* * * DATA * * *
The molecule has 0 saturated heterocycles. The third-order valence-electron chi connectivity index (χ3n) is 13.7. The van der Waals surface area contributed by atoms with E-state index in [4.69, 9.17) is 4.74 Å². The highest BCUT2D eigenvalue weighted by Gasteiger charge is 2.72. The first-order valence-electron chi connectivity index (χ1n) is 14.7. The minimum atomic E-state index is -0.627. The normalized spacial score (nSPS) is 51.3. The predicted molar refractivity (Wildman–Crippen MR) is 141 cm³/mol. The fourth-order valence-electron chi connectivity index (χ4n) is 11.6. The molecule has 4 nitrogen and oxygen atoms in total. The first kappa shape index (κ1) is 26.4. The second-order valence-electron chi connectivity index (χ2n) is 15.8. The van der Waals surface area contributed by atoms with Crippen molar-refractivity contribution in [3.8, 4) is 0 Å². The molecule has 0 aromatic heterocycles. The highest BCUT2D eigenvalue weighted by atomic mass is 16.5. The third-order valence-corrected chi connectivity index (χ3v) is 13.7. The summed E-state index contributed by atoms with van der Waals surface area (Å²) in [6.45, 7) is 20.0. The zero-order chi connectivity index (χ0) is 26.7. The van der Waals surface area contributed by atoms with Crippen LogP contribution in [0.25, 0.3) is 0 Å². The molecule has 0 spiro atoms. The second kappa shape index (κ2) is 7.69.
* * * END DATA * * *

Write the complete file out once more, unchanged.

The molecule has 0 saturated heterocycles. The third-order valence-electron chi connectivity index (χ3n) is 13.7. The van der Waals surface area contributed by atoms with E-state index in [4.69, 9.17) is 4.74 Å². The highest BCUT2D eigenvalue weighted by Gasteiger charge is 2.72. The first-order valence-electron chi connectivity index (χ1n) is 14.7. The minimum atomic E-state index is -0.627. The normalized spacial score (nSPS) is 51.3. The predicted molar refractivity (Wildman–Crippen MR) is 141 cm³/mol. The fourth-order valence-electron chi connectivity index (χ4n) is 11.6. The molecule has 4 nitrogen and oxygen atoms in total. The first kappa shape index (κ1) is 26.4. The second-order valence-electron chi connectivity index (χ2n) is 15.8. The van der Waals surface area contributed by atoms with Crippen molar-refractivity contribution in [3.8, 4) is 0 Å². The molecule has 0 aromatic heterocycles. The highest BCUT2D eigenvalue weighted by atomic mass is 16.5. The third-order valence-corrected chi connectivity index (χ3v) is 13.7. The summed E-state index contributed by atoms with van der Waals surface area (Å²) in [6.45, 7) is 20.0. The zero-order chi connectivity index (χ0) is 26.7. The van der Waals surface area contributed by atoms with Crippen LogP contribution in [0.25, 0.3) is 0 Å². The molecule has 0 spiro atoms. The second kappa shape index (κ2) is 7.69.